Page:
ST. CLOUD — Mike Dando's face always lights up when he talks about comics.
Thumbing through the pages of a new superhero comic he helped create, the St. Cloud State University English professor points out intricate battle scenes between good and evil and specific design details reminiscent of the old-school comic style.
A self-described comic geek "since always," Dando is working to teach students grades 5-12 literacy skills, critical thinking and self reflection this summer through an often overlooked medium.
Exploring concepts like Afrofuturism and the African diaspora, students can imagine new worlds by reading and analyzing the story of the first Black superhero, Lion Man.
Reviving Lion Man
In 2018 after the highly successful "Black Panther" movie debuted, Dando worked with a group of artists and professors around the world to revisit Lion Man, the first Black superhero comic written in 1947 by Black Philadelphia journalist Orrin Cromwell Evans.
While working for an all-white news publication, Evans wanted to write about Black experiences and topics like racial inequality. He founded All-Negro Comics Inc. with two former editors and they published "All-Negro Comics #1" that year, a 48-page book with an anthology of stories featuring a wide range of characters, including Lion Man.
The original story follows Lion Man, a scientist turned superhero tasked by the United Nation to watch over a magical mountain full of uranium in Africa to prevent war. When All-Negro Comics Inc.'s paper supplier refused to help the company produce another book because its founders were Black, only one Lion Man issue was ever published.
Dando's new Lion Man comic book is much longer and follows Lion Man's journey of self-discovery and heroism as he works to save a group of other heroes trapped in monstrous bodies. Written by John Jennings and illustrated by David Brame, Dando served as editor and project manager for the book. Two more Lion Man issues are in the works.
At the Met and around the Cloud
Thanks to a grant from St. Cloud State, the team was able to make copies of this comic book — one of which is on display at the Metropolitan Museum of Art — and Dando will work with a variety of after-school clubs this summer to talk about the narrative structure and themes of the book, as well as teach students how to make their own comics. Another grant from United Way is supporting the summer classes.
"We'll be working with three different after-school programs across our communities … so that young people will be able to use speculative fiction based on the anchor text that John Jennings created, to imagine and to think about the community challenges that they perceive, and place themselves within the future [and find] that solution with the skills and superpowers of making that idea a reality," said Clarinda Solberg, director of 21st Century Community Learning Centers at United Way Partner for Student Success. "So it's really cool because it empowers young people to kind of manifest their own future that they dream up."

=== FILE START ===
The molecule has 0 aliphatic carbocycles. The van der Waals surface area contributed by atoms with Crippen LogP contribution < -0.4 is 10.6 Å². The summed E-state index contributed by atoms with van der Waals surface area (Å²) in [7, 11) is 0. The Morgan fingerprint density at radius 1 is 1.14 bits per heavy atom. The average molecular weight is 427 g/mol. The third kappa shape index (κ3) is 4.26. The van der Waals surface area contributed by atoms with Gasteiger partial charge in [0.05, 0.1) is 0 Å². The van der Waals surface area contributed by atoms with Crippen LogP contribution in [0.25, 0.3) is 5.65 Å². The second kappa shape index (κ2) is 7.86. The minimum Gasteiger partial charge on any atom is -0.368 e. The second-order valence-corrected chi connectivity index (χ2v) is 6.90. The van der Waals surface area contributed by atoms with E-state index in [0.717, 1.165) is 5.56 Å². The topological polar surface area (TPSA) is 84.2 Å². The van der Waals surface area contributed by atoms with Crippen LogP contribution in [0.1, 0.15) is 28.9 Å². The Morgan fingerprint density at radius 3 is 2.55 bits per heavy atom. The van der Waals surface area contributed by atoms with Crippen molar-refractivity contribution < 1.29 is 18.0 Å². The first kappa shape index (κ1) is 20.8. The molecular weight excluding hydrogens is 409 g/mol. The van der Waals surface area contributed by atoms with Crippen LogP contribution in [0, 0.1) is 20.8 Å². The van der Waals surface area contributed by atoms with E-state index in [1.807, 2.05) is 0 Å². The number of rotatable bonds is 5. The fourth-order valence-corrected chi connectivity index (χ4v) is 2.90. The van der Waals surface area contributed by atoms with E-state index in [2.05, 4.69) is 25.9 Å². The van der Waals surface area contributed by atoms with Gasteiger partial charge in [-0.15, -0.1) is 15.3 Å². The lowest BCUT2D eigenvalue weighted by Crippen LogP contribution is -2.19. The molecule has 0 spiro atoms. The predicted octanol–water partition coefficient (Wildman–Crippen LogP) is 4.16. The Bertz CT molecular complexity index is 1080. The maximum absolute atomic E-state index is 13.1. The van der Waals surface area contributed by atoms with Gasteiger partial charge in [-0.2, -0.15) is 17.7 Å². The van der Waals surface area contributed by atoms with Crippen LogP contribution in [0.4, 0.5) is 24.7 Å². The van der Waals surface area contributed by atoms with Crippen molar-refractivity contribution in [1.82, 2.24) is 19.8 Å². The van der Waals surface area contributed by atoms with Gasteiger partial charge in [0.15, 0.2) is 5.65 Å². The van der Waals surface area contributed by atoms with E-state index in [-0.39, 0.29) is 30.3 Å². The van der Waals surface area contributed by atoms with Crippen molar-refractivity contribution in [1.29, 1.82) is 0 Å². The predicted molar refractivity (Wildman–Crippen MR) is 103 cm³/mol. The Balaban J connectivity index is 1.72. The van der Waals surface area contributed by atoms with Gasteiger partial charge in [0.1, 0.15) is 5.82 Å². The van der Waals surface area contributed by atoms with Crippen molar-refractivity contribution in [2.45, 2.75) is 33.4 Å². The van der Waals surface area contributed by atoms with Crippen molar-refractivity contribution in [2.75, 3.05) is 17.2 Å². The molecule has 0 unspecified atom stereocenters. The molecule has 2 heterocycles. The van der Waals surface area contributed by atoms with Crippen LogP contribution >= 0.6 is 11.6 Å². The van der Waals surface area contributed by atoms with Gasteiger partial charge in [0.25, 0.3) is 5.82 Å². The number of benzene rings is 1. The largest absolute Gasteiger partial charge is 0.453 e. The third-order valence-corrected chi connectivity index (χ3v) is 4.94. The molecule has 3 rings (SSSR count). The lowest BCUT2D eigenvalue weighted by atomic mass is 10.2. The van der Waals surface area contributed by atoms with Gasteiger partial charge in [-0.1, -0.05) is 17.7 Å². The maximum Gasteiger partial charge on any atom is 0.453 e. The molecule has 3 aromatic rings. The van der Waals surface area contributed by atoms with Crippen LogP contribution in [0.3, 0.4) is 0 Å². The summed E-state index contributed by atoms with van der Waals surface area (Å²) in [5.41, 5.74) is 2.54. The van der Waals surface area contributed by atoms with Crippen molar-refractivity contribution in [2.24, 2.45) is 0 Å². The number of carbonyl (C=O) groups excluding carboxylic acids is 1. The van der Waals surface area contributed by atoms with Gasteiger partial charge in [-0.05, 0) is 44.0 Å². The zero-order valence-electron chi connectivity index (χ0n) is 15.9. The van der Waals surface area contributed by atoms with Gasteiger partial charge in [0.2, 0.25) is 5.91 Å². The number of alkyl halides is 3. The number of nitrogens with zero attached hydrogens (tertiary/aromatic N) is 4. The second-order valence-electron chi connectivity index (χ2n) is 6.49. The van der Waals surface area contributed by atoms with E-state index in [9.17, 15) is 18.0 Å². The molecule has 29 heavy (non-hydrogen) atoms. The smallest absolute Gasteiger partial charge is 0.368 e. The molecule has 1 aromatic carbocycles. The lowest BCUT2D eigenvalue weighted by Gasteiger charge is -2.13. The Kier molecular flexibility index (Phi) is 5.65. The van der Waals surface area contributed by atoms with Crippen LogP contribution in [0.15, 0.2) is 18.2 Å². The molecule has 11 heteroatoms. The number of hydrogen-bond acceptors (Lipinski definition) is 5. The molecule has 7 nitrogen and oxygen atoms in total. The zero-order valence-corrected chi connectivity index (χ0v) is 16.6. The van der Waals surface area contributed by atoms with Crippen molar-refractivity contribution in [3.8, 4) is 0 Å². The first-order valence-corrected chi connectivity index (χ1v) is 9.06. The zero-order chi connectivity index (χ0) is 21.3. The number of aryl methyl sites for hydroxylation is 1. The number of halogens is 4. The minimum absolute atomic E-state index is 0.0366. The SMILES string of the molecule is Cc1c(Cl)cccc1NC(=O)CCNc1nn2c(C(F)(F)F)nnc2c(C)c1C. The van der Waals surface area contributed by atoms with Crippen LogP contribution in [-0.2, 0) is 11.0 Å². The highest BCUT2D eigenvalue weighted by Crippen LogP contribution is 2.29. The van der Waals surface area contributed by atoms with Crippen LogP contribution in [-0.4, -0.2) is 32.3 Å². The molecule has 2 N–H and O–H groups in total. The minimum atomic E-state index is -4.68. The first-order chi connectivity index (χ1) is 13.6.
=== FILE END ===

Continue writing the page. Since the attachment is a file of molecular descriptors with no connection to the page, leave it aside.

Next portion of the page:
The sessions also tie into important equity goals United Way Partner for Student Success has for students in St. Cloud, especially multilingual learners and Black, indigenous or students of color, Solberg said.
"[Students are] overwhelmingly wanting to see representation in their characters. And then really desiring comic books. So this actually weaves in very strongly what our young people have told us that they want in their literacy materials and they're just not seeing and not getting access to," she said. "It really is cool because it gives young people the skills to really think about a problem and craft their own solution."
Afrofuturism and its impact
Afrofuturism explores the intersection of the African diaspora with science and technology. The African diaspora is defined as the voluntary and involuntary movement of African people and their descendants to various parts of the world over time.
Brame, a scholar and the book's illustrator, said Black and brown people have historically been excluded from science fiction and fantasy. Afrofuturism for him is about how Black people and others in the diaspora have something to contribute to the growth and development of culture and society in general, he said.